Hidden Deployment in Crossfire

Some musing on hidden deployment in Crossfire. Standard The Fog of War is hard to represent on a wargaming table – the only attempt Crossfire makes in this area is to allow the defender to use Hidden Placement. A Crossfire table has masses of terrain features and depending on the scenario the defender has the option of hidden deployment within those features. Crossfire proposes a particular method for hidden deployment – Numbered Terrain Markers – but some people use Maps or Hidden Placement Cards, and the method I use most often is Hidden Unit Markers.

Details of each of these methods are below, but here is a summary:

Method Markers are conspicuous on table Possible to forget where troops are Possible to place troops in non-existent feature Possible to cheat Provides visual record of RBF Extra effort required
Maps No Difficult Yes, feature might not be on table Yes No Draw map
Numbered Terrain Markers Yes Possible Yes, number might not be on table Yes Yes Make the counters

… with a touch of flock

Moderate Possible Yes, number might not be on table Yes Yes Make the counters

… with Piles of Rocks

Hardly at all Possible Yes, number might not be on table Yes Yes Make the counters

… with Individual figures

Moderate Possible Yes, number might not be on table Yes Yes Make the counters
Hidden Placement Cards Yes No No No Yes Make the counters
Hidden Unit Markers No Very likely No No No Make the counters

Regardless of the method of indicating hidden troops, All Hidden stands in a a particular feature are revealed when:

  • Any one of the Hidden Squads Move or Fire.
  • An enemy stand enters the terrain feature.
  • The enemy succeeds with Recon by Fire on the terrain feature.

Revealed troops can be located any where in the terrain feature.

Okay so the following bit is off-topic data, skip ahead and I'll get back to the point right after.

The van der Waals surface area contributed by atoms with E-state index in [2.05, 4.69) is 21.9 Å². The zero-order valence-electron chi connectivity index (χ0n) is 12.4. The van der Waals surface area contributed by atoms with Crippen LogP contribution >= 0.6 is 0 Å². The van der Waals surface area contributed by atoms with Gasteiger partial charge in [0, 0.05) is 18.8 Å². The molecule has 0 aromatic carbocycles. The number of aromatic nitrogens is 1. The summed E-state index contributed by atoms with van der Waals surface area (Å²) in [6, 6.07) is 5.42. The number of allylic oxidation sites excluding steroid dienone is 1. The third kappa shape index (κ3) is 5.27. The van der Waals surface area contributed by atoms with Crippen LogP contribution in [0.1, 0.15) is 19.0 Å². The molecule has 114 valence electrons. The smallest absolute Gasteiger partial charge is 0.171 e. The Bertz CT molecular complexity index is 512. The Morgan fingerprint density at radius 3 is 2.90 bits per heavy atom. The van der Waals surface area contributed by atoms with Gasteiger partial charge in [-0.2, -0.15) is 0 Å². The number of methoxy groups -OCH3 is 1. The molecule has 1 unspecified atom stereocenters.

Example Map


Writing hidden deployment on a map is pretty obvious. Depends on whether you want to draw a map or not, and, as Crossfire uses a lot of terrain, maps can be quite complex.

Numbered Terrain Markers

Numbered Terrain

This is the official Crossfire method for recording hidden squads (section 5.3a, p. 8). Basically you put a numbered marker visibly on every feature in which a side is allowed to deploy. Some markers will be dummy markers, and not correspond to any real troops, but the others will correspond to a list of stands that are hidden in the feature. I have made up some Numbered Terrain Markers (PDF) that can be glued to cardboard and cut out.

The plain counters interfere with the aesthetics of the game, however, there are ways to enhance the visual appeal:

with flock

A touch of flock

I took my basic Numbered Terrain Markers (PDF) and applied some scenic effects – plaster, paint and dots of flock (see Flocking for details). This greatly improved the aesthetics and made them less conspicuous on the table.

Piles of Rocks

My mate Paul Ward has made up little piles of stones on a small disk. The number is underneath the disk. This has the advantage that the table is free of offensive looking markers, but on the other hand you have to pick up the pile of rocks to know what the number is.